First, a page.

See you soon.

Note: This weekend marked 37 weeks along. Full term. 

Review: The Penderwicks

Title: The Penderwicks: A Summer Tale of Four Sisters, Two Rabbits and A Very Interesting Boy (The Penderwicks #1)
Author: Jeanne Birdsall
Publisher: Yearling
Publication Date: August 15th, 2004
Genre: Junior Fiction, Adventure, Realistic Fiction

One summer the Penderwick family decides to rent a cottage on the estate of Arundel. Mr Penderwick, his four daughters and their dog Hound all pile into the family car to travel to their temporary home. The eldest Penderwick, Rosalind, is twelve years old and the practical one in the family. Skye is eleven and is brilliant at math but has a short temper. Jane is ten and has the wildest imagination, which she puts to use in the books she writes. Batty is only four, and never goes anywhere with out the butterfly wings she wears. Mrs. Tifton is the owner of Arundel, and is also the most unpleasant person the children have ever encountered. But her son, Jeffrey, becomes fast friends with the girls and even becomes an honorary Penderwick. As the girls and their new friend spend the end of summer having fun, they just can’t manage to stay out of trouble.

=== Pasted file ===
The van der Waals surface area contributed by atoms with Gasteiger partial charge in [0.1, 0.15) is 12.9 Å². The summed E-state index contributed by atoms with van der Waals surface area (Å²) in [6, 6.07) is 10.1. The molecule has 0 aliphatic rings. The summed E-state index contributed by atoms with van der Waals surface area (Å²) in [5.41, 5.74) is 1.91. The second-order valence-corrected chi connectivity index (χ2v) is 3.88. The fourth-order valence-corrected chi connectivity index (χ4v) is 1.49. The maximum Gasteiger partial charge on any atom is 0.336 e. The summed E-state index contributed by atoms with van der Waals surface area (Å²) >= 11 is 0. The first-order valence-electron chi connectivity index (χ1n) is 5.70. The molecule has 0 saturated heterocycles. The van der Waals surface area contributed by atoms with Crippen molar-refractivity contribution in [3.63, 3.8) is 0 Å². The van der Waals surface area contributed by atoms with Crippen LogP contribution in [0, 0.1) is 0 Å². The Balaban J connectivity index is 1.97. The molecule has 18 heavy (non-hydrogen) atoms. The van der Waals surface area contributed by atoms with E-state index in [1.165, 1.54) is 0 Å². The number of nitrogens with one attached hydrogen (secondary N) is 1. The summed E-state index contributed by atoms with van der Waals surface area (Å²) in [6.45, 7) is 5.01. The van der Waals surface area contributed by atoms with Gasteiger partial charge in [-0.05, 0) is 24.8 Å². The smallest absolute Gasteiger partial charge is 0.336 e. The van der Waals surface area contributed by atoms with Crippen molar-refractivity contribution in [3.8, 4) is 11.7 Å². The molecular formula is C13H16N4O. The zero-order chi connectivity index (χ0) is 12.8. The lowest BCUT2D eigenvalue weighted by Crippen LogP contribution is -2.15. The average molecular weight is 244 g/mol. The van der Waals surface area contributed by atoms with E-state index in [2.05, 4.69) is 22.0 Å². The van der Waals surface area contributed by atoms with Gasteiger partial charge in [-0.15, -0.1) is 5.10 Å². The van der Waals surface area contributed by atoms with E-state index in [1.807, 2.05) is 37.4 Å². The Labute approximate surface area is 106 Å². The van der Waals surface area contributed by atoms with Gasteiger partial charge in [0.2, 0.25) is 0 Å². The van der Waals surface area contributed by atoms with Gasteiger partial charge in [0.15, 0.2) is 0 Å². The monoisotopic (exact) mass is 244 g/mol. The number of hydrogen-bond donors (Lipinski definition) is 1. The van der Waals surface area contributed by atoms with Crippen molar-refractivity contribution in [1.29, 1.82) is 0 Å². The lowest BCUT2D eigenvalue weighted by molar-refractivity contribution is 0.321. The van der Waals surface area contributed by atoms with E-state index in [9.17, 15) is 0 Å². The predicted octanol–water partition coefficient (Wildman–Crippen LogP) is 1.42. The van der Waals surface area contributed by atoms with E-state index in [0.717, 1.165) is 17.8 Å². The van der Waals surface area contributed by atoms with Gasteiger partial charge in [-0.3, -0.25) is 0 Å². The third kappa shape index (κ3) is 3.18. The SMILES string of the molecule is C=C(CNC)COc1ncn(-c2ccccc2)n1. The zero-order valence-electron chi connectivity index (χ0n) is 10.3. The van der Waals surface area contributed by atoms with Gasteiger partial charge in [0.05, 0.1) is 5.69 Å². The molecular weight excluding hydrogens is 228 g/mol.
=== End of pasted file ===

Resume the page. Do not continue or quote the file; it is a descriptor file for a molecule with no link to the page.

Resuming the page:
A lot of times on the Internet you’ll see people saying how a TV show made their childhood or how your childhood was horrible if you’ve never heard of this movie. For me, my childhood was amazing not because of any of those things, but because my friends and I could make anything into something magical. I think that the The Penderwicks captured childhood beautifully. It was a very realistic portrayal of what it means to be a kid. Like The Invention of Hugo Cabret, it read like fantasy even though it wasn’t. It also felt like a classic even though it was written in 2004. The sisters’ ages range from four to twelve, which I really liked. It was nice to have such a broad perspective. The book is told in the third person, but the point of view alters between the four girls. I enjoyed the lively Penderwick sisters, from shy Batty to lovesick Rosalind. All of the girls were delightful and charming. The girls find themselves on little adventures throughout the book, while dealing with Jeffrey’s overbearing mother. It was so much fun and I’d recommend it for all ages. Overall, this was a great little book that reminds you that adventure can happen anywhere.